When the Pittsburgh Penguins begin their season on Oct. 7, it will be in their brand new arena, the CONSOL Energy Center. It was recently announced that the building achieved LEED (Leadership in Energy and Environmental Design) Gold certification, making it the first NHL arena to reach that standard. The CONSOL Energy project achieved 42 points under the system, and a minimum of 39 points is required for the certification.
“The Penguins and the Sports & Exhibition Authority (SEA) were committed to having a LEED building form the start of this project, and early on we realized that we had a chance to go for LEED Gold,” said Ken Sawyer, Penguins CEO. “Thanks to the tremendous work and support of our design and construction partners and local and state political leaders, we are proud to have CONSOL Energy Center designated as the first LEED Gold arena in the NHL.”
The Center received nine points for sustainable sites, nine for indoor environmental quality, eight for energy and atmosphere, seven for materials and resources, five for innovation in design and four for water efficiency.
“CONSOL Energy Center’s LEED Gold Certification demonstrates tremendous green building leadership,” said Rick Fedrizzi, president, CEO, and founding chair of the U.S. Green Building Council. “The urgency of USGBC’s mission has challenged the industry to move faster and reach further than ever before, and CONSOL Energy Center serves as a prime example of just how much we can accomplish.”
The overall cost of the CONSOL project was $320 million. Funding was provided by the Pittsburgh Penguins; Rivers Casino, which was the successful Pittsburgh slots bidder; and from a state economic development and tourism fund.
Work began on Aug. 1, 2008. The prime contractor was a Joint Venture of P.J. Dick and Hunt Construction Group. John Cook served as the contract manager, C.L. Cross was the project executive, and Walt Czekaj was the director of field operations. CONSOL Energy purchased the naming rights in 2008.
The contract called for a 720,000-sq.-ft. (66,890 sq m) multi-purpose arena that would serve as home to the Pittsburgh Penguins with seating for more than 18,000 for hockey games.
“The site, with a grade change of nearly 80 feet from the highest point of the site to the lowest, made for some interesting challenges during the foundation and super-structural stages of the project,” said Cook. “Additional challenges were the construction of a rectory to the northwest of the arena, the construction of a parking garage directly to the east of the arena, the construction of a hotel to the northeast of the arena, general access to the project site, inclusion of an additional parking/staging area that was added to the project in the late stages, and building the structure in an urban setting.”
In addition to the challenges mentioned, four different types of deep foundations were used on the project, including geo piers, drilled caissons, CLSM fill and spread footings.
Throughout the project, a total of approximately 3,000 workers were assigned at various times. The project included 21,000 total cu. yds. (16,056 cu m) of concrete, 13,000 (9,939 cu m) in the foundations and 8,000 (6,116 cu m) in the balance; 80,000 total cu. yds. (61,164 cu m) of excavation, 50,000 (38,228 cu m) of which was hauled off and 30,000 (22,937 cu m) was reused as fill; 7,200 tons (6,532 t) of structure steel, which included 1,600 (1,451 t) in the roof; 90,000 sq. ft. (8,361 sq m) of concrete block; 90,000 sq. ft. (8,361 sq m) of exterior metal panels; 5,500 sq. ft. (511 sq m) of aluminum curtain wall, 740 panes of glass at 4 ft. (1.2 m) tall and 12 in. (30.5 cm) wide (only two were reportedly broken during the installation); and 10 mi. (16 km) of 1.25-in. (3.2 cm) welded black iron pipe under the ice floor.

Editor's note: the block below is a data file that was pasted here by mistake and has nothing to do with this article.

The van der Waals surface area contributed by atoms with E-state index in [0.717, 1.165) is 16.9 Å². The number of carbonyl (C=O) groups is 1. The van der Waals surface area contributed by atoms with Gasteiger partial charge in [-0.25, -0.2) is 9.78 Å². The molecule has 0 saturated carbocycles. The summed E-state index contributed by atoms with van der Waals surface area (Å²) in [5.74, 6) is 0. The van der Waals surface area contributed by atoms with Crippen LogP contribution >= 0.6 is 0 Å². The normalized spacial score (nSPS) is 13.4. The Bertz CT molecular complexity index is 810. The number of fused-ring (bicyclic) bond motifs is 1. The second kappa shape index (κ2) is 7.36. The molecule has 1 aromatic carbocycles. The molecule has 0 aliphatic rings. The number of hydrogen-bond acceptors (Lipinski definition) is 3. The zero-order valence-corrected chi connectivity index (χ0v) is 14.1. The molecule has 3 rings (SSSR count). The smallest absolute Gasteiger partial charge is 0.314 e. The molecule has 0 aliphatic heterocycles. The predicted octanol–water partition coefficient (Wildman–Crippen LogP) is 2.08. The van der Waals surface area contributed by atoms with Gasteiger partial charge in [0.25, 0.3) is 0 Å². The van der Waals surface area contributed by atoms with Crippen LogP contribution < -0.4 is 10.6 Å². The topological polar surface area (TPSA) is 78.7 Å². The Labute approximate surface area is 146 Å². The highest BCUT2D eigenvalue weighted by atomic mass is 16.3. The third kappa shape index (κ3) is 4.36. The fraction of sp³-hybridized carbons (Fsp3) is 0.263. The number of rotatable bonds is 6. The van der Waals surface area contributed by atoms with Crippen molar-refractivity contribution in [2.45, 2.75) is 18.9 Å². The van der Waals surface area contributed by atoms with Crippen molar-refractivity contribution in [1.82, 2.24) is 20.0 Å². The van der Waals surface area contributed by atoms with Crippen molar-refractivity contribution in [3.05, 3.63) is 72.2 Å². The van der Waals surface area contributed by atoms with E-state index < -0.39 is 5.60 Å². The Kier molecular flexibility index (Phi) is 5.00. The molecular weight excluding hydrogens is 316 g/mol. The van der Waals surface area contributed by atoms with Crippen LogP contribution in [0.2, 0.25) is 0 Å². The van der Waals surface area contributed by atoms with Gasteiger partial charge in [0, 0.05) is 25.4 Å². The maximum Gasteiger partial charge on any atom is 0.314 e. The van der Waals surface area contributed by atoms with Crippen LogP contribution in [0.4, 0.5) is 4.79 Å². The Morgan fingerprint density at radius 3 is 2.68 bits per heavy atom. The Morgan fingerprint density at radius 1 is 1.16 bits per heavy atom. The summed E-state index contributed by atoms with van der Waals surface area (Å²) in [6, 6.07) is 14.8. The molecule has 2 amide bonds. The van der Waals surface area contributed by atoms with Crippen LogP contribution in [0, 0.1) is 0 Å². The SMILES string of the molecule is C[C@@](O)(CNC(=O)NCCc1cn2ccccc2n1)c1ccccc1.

Major equipment used on the job included a Triple 8 200-ton (181.4 t) crawler crane, a Liebherr 1,250 300-ton (272 t) crane, a Schwing 32 concrete pumper truck, a 200-ton De-Mag, a 134-ft. (41 m) articulating boom lift, a 150-ft. (45.7 m) articulating boom lift, and a 95-ft. (29 m) spider lift that was designed to fit through a 3-ft. (.9 m) wide door and hold a total weight of 450 lbs. (204 kg).
The CONSOL Energy Center held an open house for the general public on Aug. 28. For a $5 donation to the Penguins Foundation, guests could tour the arena and explore the interactive areas, including the Trib Total Media Penguins All-Time Team Zone and the Highmark Kids Zone. The first concert at the center, also in August, was Paul McCartney.
The CONSOL Energy Center also will be the home of The Pittsburgh Power, an arena football team that will begin play in April 2011.
The Pittsburgh Penguins’ former home was across the street in the Mellon Arena, which first opened in 1961 as the Civic Arena. The $22 million arena was originally constructed for use by the Pittsburgh Civic Light Opera. It became the home of the Penguins in the fall of 1967. In December 1999, the Penguins signed an $18 million, 10-year agreement to rename the arena after a Pittsburgh-based bank.
The Mellon Arena is famous for its architectural design, which featured the largest retractable stainless steel dome roof in the world. It was 170,000 total sq. ft. (15,793 sq m) and contained 2,950 tons (2,676 t) of Pittsburgh steel. The roof has no interior supports and is divided radially into eight leaves and is supported by a cantilever arm that arches 260 ft. (79.2 m).
The final concert at the Mellon Arena was held in June and involved Carol King and James Taylor. At press time, the final fate of the building was undecided. CEG
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